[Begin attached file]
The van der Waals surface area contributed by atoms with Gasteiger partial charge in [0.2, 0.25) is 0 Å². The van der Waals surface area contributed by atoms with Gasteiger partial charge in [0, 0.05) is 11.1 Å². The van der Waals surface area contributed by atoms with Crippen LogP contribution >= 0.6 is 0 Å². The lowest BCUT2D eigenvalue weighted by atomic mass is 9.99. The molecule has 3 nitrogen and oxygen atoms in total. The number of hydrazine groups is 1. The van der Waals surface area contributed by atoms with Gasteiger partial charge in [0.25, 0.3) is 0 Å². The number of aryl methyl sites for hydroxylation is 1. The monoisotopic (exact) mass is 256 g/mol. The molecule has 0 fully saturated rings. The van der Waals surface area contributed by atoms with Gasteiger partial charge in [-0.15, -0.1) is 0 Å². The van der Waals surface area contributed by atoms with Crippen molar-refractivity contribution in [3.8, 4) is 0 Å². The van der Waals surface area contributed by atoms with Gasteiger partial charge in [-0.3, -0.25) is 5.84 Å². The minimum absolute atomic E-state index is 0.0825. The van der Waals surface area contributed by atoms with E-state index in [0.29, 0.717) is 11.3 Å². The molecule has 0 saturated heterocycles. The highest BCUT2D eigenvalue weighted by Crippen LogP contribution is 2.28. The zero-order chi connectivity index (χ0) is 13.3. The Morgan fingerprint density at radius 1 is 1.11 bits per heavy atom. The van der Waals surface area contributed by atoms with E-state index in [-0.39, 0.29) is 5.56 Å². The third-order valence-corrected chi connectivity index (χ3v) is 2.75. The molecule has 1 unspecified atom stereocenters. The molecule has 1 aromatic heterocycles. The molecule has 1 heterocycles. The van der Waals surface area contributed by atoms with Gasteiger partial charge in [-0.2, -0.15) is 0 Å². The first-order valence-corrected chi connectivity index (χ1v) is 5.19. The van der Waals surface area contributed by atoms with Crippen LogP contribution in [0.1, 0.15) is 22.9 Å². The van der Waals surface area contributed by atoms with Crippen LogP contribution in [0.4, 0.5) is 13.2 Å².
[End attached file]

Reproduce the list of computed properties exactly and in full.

The van der Waals surface area contributed by atoms with Gasteiger partial charge in [0.2, 0.25) is 0 Å². The van der Waals surface area contributed by atoms with Gasteiger partial charge in [0, 0.05) is 11.1 Å². The van der Waals surface area contributed by atoms with Crippen LogP contribution >= 0.6 is 0 Å². The lowest BCUT2D eigenvalue weighted by atomic mass is 9.99. The molecule has 3 nitrogen and oxygen atoms in total. The number of hydrazine groups is 1. The van der Waals surface area contributed by atoms with Gasteiger partial charge in [0.25, 0.3) is 0 Å². The number of aryl methyl sites for hydroxylation is 1. The monoisotopic (exact) mass is 256 g/mol. The molecule has 0 fully saturated rings. The van der Waals surface area contributed by atoms with Gasteiger partial charge in [-0.15, -0.1) is 0 Å². The van der Waals surface area contributed by atoms with Crippen molar-refractivity contribution in [3.8, 4) is 0 Å². The van der Waals surface area contributed by atoms with Gasteiger partial charge in [-0.3, -0.25) is 5.84 Å². The minimum absolute atomic E-state index is 0.0825. The van der Waals surface area contributed by atoms with E-state index in [0.29, 0.717) is 11.3 Å². The molecule has 0 saturated heterocycles. The highest BCUT2D eigenvalue weighted by Crippen LogP contribution is 2.28. The zero-order chi connectivity index (χ0) is 13.3. The Morgan fingerprint density at radius 1 is 1.11 bits per heavy atom. The van der Waals surface area contributed by atoms with E-state index in [-0.39, 0.29) is 5.56 Å². The third-order valence-corrected chi connectivity index (χ3v) is 2.75. The molecule has 1 unspecified atom stereocenters. The molecule has 1 aromatic heterocycles. The molecule has 1 heterocycles. The van der Waals surface area contributed by atoms with Gasteiger partial charge in [-0.2, -0.15) is 0 Å². The first-order valence-corrected chi connectivity index (χ1v) is 5.19. The van der Waals surface area contributed by atoms with Crippen LogP contribution in [0.1, 0.15) is 22.9 Å². The van der Waals surface area contributed by atoms with Crippen LogP contribution in [0.4, 0.5) is 13.2 Å².